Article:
Here’s what the new NDAA means for missile defense

The National Defense Authorization Act (NDAA) passed by the US Congress in November prioritizes investments in homeland missile defense. US President Donald J. Trump has called for a “state-of-the-art” missile defense system and this new defense budget begins to take steps in that direction.

The bill authorizes a $12.3-billion-dollar topline budget for the Missile Defense Agency. This includes the $8 billion from the Trump administration’s original request, plus an additional $4 billion in emergency spending for new measures to deal with North Korea. Spending on missile defense steadily declined in the Obama years, but this topline budget exceeds the previous high-water mark of $11 billion under then US President George W. Bush in 2007.

In the face of the growing North Korean nuclear threat, the bill emphasizes upgrades to the existing Ground-based Midcourse Defense (GMD) system. The United States’ current missile defense system relies almost exclusively on ground-based defensive missiles designed to intercept enemy offensive missiles in their midcourse phase—as they glide through space on their way to their intended target.

The bill instructs the Secretary of Defense to select a third GMD site, in the continental United States, to add to the existing sites at Fort Greely in Alaska and Vandenberg Air Force Base in California. Located on the East Coast or in the Midwest, a third site could give the United States the ability to “shoot-look-shoot.” In other words, it would allow the United States to shoot an interceptor at an incoming missile, look to see whether the intercept was successful, and, if not, launch a second interceptor. This increases the chances of destroying an incoming missile and reduces costs by saving additional interceptors (at a price tag of $100 million a pop) if the first intercept was successful.

The NDAA also advises increasing the number of deployed Ground-based Interceptors (GBIs). The United States is currently on its way to increasing the number of GBIs from thirty to forty-four. But it is estimated that North Korea may have up to sixty nuclear warheads and that number will likely increase. Moreover, when considering that the United States may need to expend multiple interceptors for each incoming warhead, the math is not currently in our favor. The bill recommends deploying an additional twenty GBIs at Fort Greely “as soon as technically feasible” and to plan to work up to the currently available capacity of 104 GBIs at the two existing sites. 

Spending will also be allocated to increase the quality, not just the quantity, of interceptors. The bill funds a redesigned kill vehicle, with a simplified design and that will allow improved in-flight communication. In addition, it allocates resources to developing a Multi-Object Kill Vehicle (MOKV). At present, each GBI can intercept a single incoming warhead, but a MOKV (much like a Multiple Independently Targetable Reentry Vehicle [MIRV] warhead) would place multiple kill vehicles on a single interceptor missile, enabling it to destroy multiple incoming warheads. In addition, a new C-3 booster will allow for a two- or three-stage option. Kill vehicles can separate from the interceptor only after the boosters have burned out. Current interceptors have three-stage boosters, which allow them to reach enemy missiles at great distances, but it also prevents the flexibility to perform shorter-range shots at missiles closer to their intended target. The new C-3 booster will improve the ability to engage missiles at later stages of flight.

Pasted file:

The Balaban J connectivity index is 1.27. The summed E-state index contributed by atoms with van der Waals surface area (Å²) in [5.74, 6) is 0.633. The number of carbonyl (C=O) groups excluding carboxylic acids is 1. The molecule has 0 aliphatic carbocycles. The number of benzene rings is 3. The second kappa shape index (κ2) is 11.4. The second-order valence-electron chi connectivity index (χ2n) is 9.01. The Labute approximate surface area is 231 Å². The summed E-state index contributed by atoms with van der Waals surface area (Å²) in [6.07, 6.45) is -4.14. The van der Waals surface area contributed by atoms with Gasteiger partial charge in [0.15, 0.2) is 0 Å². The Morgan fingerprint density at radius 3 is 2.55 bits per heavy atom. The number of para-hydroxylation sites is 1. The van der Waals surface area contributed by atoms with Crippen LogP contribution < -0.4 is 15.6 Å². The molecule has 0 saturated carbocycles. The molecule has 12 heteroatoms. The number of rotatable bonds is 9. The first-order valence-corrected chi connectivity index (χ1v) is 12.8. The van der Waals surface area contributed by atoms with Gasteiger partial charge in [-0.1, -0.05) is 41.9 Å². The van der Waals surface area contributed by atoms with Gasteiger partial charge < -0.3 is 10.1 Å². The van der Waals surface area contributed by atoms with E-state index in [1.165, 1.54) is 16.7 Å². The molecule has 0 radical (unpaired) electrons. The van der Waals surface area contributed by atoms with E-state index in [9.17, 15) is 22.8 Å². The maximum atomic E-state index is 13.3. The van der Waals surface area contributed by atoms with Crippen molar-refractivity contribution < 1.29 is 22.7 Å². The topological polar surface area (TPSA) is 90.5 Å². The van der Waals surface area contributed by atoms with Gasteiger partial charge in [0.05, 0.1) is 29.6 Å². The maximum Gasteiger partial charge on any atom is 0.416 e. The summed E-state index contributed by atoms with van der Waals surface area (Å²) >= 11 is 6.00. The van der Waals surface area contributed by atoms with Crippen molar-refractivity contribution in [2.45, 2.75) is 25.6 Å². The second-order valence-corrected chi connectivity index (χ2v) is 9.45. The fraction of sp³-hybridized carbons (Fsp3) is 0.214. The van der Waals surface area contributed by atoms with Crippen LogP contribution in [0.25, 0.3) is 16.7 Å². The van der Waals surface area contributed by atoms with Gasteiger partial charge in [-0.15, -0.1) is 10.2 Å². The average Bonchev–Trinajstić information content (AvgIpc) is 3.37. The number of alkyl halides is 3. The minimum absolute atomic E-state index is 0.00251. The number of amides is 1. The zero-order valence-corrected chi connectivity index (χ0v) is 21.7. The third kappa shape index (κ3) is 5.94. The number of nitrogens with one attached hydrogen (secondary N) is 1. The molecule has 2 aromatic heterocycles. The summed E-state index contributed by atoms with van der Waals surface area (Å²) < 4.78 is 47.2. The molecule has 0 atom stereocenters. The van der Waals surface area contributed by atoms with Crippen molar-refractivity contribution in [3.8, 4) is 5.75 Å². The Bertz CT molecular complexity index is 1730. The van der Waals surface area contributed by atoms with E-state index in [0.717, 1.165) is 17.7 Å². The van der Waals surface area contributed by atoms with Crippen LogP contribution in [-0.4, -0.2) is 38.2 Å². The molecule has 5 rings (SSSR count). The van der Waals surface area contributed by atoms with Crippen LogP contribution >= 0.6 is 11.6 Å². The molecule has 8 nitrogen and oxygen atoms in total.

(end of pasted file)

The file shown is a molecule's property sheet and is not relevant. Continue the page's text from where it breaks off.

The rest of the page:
While GMD focuses on midcourse intercept, an ideal defense would be a layered system with multiple options for engaging enemy missiles at various stages of flight. With this goal in mind, the NDAA also authorizes deploying a boost-phase defense capacity “as soon as practicable.” Enemy missiles are most vulnerable in the boost phase (the period from launch until the boosters burn out) because they move at comparatively slower speeds and their warheads have not yet separated. An Airborne Laser (a high-powered laser mounted on a Boeing 747) was developed for this purpose under the Clinton and George W. Bush administrations, but the program was canceled under former US President Barack Obama.

According to David Sanger at the New York Times, options under consideration for reconstituting a boost-phase capability include: air-to-air missiles on fighter aircraft or drones, or lasers mounted on drones. The latter option is particularly attractive for several reasons. Hitting a target with a continuous beam of energy is less difficult than “hitting a bullet with a bullet,” the cost per shot is lower, and it is less provocative than sending a live missile over enemy territory.

Other funding is allocated to improve defenses for Hawaii (the US state most vulnerable to the North Korean threat), the testing of SM-3 Block IIA missiles against an intercontinental ballistic missile (ICBM)-range target, and the development of a space-based sensor and intercept layer.

To go into effect, the legislation must still be signed by Trump and Congress will need to find funds for a defense budget that exceeds the limits of the 2011 Budget Control Act. If approved, this defense budget would take important steps toward improving US defenses against emerging 21st century security threats.  

Matthew Kroenig is a nonresident senior fellow in the Scowcroft Center for Strategy and Security at the Atlantic Council and an associate professor of government and foreign service at Georgetown University. Follow him on Twitter @kroenig.

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Image: The Ground-based Midcourse Defense (GMD) element of the US ballistic missile defense system was launched during a flight test from Vandenberg Air Force Base, California, on May 30, 2017. (Reuters/Lucy Nicholson)